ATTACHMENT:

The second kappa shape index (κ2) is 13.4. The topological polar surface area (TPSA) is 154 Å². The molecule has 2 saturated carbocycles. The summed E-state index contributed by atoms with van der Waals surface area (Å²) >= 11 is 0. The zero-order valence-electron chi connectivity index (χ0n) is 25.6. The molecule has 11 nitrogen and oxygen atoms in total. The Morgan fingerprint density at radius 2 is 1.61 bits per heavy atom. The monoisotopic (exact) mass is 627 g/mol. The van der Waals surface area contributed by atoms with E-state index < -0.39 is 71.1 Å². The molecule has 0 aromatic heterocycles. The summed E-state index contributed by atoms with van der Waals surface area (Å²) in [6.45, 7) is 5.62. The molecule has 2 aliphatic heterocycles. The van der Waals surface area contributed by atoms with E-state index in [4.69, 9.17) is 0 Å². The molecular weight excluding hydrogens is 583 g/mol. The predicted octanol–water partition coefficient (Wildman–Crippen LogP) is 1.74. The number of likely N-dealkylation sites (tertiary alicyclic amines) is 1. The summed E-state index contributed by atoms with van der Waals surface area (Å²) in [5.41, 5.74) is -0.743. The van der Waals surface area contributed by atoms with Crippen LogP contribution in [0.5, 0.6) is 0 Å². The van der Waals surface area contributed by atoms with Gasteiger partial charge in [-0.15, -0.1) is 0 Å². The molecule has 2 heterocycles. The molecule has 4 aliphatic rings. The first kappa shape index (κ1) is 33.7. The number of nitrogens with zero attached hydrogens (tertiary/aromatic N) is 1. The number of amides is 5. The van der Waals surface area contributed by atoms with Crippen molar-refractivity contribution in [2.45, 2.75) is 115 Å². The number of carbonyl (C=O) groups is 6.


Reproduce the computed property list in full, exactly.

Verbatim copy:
The second kappa shape index (κ2) is 13.4. The topological polar surface area (TPSA) is 154 Å². The molecule has 2 saturated carbocycles. The summed E-state index contributed by atoms with van der Waals surface area (Å²) >= 11 is 0. The zero-order valence-electron chi connectivity index (χ0n) is 25.6. The molecule has 11 nitrogen and oxygen atoms in total. The Morgan fingerprint density at radius 2 is 1.61 bits per heavy atom. The monoisotopic (exact) mass is 627 g/mol. The van der Waals surface area contributed by atoms with E-state index < -0.39 is 71.1 Å². The molecule has 0 aromatic heterocycles. The summed E-state index contributed by atoms with van der Waals surface area (Å²) in [6.45, 7) is 5.62. The molecule has 2 aliphatic heterocycles. The van der Waals surface area contributed by atoms with E-state index in [4.69, 9.17) is 0 Å². The molecular weight excluding hydrogens is 583 g/mol. The predicted octanol–water partition coefficient (Wildman–Crippen LogP) is 1.74. The number of likely N-dealkylation sites (tertiary alicyclic amines) is 1. The summed E-state index contributed by atoms with van der Waals surface area (Å²) in [5.41, 5.74) is -0.743. The van der Waals surface area contributed by atoms with Crippen LogP contribution in [0.5, 0.6) is 0 Å². The van der Waals surface area contributed by atoms with Gasteiger partial charge in [-0.15, -0.1) is 0 Å². The molecule has 2 heterocycles. The molecule has 4 aliphatic rings. The first kappa shape index (κ1) is 33.7. The number of nitrogens with zero attached hydrogens (tertiary/aromatic N) is 1. The number of amides is 5. The van der Waals surface area contributed by atoms with Crippen molar-refractivity contribution in [2.45, 2.75) is 115 Å². The number of carbonyl (C=O) groups is 6.